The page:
Check trees for storm safety

LSU AgCenter News

June 08, 2011 at 1:33 pm  | Mobile Reader | Pring this storyPrint 

By Dan Gill
LSU AgCenter Horticulturist

Violent thunderstorms can occur around the state during the summer and in south Louisiana high winds from hurricanes are a real concern. That means it is an excellent time to take a look at trees in your landscape. Trees with problems can be a liability during storms.


First, check for trees that have large, dead branches or are totally dead. Have dead branches pruned off and remove dead trees entirely.


Look at the overall condition of your trees. A tree that is sickly and low in vigor and shows significant signs of rotten or decayed areas in the trunk may need to be removed if it poses a threat to buildings. Large cavities with extensive decay in trunks reduce a tree’s ability to withstand strong winds.


After the extreme rain associated with hurricanes or storms, the soil may be so soft that trees topple over if the weight is not properly proportioned. Trees that are very one-sided or leaning significantly may need attention. Selective pruning can relieve the weight on the heavier side and balance out the weight distribution of the canopy.


Also look for branches that hang over the house near the roof. Although the branches may not be touching the roof under normal conditions, the high winds of violent storms or hurricanes can cause trees to bend and branches to flail around considerably.


Normally, it is best to have this kind of work done by a professional, licensed arborist. The areas in which arborists can help you include planting, transplanting, pruning, fertilizing, pest management (such as spraying for caterpillars or treating for termites), tree removal, value appraisals and protecting trees during construction. Selecting the right arborist to do the work is an important decision.


Tips for Selecting an Arborist


•Check in the Yellow Pages under “Trees” for local companies that do tree care work. Having an ad in the phone book indicates the company has some degree of permanence.


•Beware of door-knockers. This is especially common after storms when nonprofessionals see a chance to earn some quick money.


•Never let yourself be rushed by bargains such as “If you sign an agreement today, I can take 10 percent off the price.”


•Ask to see their state arborist license. All practicing arborists in Louisiana must be licensed by the Louisiana Department of Agriculture and Forestry.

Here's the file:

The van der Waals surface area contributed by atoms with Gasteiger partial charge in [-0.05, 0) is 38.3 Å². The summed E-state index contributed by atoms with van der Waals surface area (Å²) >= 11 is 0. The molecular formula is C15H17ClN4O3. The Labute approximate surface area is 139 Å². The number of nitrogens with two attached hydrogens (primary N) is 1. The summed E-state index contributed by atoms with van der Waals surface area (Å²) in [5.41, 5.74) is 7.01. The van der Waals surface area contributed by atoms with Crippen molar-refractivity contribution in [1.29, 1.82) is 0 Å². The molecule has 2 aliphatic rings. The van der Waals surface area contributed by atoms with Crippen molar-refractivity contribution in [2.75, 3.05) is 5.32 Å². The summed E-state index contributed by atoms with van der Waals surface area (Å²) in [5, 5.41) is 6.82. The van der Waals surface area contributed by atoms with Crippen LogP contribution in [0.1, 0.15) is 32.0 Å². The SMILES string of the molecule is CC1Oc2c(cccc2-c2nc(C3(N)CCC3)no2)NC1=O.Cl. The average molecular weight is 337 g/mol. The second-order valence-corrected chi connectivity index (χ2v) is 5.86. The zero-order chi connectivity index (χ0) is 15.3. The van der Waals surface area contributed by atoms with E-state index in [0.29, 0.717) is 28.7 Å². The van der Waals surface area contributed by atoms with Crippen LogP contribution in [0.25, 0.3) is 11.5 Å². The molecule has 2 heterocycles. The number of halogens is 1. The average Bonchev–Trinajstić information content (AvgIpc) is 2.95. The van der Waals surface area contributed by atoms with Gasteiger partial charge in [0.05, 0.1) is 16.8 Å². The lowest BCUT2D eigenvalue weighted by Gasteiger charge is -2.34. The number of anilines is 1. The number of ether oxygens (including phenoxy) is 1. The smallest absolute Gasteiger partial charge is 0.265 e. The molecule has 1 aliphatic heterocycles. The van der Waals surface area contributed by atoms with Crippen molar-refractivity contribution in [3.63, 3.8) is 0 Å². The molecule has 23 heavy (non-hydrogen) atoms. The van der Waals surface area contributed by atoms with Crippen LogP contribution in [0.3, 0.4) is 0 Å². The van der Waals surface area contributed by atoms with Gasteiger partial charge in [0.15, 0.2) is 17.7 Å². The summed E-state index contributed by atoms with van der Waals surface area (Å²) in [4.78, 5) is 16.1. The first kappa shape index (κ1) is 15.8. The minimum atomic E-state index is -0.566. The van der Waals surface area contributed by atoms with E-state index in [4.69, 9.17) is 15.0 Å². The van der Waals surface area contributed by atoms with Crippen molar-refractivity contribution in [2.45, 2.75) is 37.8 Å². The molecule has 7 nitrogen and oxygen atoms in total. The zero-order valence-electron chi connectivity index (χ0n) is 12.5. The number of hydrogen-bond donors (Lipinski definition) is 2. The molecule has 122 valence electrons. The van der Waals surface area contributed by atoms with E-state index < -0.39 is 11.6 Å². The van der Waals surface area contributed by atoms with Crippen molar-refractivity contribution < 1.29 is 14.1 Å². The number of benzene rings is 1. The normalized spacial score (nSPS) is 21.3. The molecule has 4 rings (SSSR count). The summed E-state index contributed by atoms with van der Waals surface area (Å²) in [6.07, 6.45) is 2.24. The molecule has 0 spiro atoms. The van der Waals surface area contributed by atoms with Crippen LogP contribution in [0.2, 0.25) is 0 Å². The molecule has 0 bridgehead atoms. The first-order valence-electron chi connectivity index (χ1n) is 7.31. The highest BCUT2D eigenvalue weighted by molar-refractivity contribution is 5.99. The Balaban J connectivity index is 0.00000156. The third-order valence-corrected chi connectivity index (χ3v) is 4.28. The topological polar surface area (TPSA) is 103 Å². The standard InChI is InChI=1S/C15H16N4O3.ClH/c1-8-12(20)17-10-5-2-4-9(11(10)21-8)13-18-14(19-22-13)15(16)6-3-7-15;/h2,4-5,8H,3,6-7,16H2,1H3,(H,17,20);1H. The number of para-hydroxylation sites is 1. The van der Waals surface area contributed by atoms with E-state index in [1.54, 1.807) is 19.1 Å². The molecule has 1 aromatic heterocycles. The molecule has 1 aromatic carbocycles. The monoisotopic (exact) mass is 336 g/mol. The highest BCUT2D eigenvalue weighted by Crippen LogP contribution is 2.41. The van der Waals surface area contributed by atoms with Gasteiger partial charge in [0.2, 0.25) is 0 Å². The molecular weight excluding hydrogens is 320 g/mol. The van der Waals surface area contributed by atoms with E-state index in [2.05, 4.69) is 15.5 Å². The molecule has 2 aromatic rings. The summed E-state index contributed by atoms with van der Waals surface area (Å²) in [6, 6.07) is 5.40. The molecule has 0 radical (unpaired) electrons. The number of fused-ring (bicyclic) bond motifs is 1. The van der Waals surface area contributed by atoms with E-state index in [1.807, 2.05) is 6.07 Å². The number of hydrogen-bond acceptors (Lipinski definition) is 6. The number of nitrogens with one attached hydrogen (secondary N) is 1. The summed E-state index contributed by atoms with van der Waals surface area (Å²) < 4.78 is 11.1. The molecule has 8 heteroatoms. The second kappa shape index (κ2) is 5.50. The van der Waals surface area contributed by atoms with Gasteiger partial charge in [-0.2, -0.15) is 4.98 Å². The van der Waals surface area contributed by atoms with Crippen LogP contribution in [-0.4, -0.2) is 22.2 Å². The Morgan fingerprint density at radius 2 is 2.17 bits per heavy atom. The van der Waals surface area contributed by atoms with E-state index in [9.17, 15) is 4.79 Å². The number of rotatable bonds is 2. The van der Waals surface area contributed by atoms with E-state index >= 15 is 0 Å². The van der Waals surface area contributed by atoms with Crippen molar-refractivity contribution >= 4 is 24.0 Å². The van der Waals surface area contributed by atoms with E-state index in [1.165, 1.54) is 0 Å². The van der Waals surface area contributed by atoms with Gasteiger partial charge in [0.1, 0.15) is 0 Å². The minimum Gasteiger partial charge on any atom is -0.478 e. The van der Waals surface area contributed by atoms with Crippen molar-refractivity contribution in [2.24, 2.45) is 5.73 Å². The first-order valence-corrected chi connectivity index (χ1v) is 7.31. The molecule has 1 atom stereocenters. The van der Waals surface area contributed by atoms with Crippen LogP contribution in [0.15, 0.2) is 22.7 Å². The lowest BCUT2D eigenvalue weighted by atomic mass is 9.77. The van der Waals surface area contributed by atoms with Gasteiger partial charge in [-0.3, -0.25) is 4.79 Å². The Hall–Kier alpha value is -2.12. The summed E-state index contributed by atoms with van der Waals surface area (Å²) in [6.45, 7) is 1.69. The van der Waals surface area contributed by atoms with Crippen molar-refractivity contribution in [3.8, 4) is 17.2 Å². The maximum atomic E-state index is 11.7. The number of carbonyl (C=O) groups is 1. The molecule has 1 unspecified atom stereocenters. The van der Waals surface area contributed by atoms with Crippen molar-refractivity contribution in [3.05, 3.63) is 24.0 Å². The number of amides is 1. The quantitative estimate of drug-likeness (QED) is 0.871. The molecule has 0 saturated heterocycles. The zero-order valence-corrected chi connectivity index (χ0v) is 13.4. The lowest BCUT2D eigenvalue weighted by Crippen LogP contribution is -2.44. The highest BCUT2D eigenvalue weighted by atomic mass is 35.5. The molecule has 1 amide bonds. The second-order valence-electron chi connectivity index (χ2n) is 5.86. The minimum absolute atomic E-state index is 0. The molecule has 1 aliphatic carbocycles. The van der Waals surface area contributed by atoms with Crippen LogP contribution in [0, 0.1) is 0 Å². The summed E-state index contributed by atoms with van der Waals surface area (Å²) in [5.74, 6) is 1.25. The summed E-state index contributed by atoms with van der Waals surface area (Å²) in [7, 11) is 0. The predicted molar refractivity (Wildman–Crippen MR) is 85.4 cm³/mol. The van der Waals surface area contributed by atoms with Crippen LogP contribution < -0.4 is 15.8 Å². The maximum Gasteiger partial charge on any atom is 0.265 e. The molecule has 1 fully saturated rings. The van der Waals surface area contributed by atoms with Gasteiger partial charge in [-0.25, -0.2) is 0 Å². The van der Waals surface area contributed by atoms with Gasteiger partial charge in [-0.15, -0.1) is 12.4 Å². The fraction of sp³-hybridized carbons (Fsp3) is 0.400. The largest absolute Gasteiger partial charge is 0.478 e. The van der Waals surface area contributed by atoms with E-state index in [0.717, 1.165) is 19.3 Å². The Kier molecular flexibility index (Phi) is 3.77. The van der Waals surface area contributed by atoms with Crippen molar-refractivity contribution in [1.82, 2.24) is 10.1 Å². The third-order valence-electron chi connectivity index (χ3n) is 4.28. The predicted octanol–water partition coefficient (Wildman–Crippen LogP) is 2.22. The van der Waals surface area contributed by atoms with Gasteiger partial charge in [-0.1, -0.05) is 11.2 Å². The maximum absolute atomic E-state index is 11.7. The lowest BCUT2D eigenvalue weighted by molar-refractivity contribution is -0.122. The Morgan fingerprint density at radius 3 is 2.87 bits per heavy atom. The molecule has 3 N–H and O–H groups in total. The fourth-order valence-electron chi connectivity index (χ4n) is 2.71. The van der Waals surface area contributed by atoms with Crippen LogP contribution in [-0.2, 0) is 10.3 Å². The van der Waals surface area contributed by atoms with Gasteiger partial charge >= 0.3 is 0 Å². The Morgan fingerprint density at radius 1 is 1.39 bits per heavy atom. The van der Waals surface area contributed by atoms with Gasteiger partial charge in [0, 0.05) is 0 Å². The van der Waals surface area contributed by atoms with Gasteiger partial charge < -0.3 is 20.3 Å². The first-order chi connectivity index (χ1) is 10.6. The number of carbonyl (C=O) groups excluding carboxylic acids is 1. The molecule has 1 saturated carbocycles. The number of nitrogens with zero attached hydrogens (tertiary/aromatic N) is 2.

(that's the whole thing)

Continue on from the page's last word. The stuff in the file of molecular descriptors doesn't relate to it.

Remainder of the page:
•Ask to see certificates of insurance, including proof of liability for personal and property damage and worker compensation. Then phone the insurance company to make certain the policy is current.


•Ask for local references, and look at other jobs the company has done. Check with the Better Business Bureau.


•Have more than one arborist look at the job and give you estimates to ensure you get a fair price. This also allows you to get other opinions on what work needs to be done. Don’t expect one arborist to lower his bid to match another arborist’s estimate.


•A good arborist will never recommend – or agree to – topping a tree except under rare circumstances (such as to save the tree after severe physical damage to the crown).

•Unless you simply need a tree removed, choose a company that offers a wide range of services (such as pruning, fertilizing, cabling/bracing, pest control, etc.).


•Do not allow an arborist to use climbing spikes to climb a tree unless the tree is being removed.


To make sure the work is performed to the standards you expect, get a written contract. It should include the dates of when the work will start and finish, exactly what work will be done, what and when cleanup work will be done and the total dollar amount you will be charged. If a tree is to be removed and the stump ground down, make sure the company agrees to remove all of the wood chips.


You should be present while the work is being done, even if you have to take off from work. That is the best way to avoid surprises after the work is finished. And don’t be shy about asking questions. You need to fully understand what the arborist proposes to do and why.




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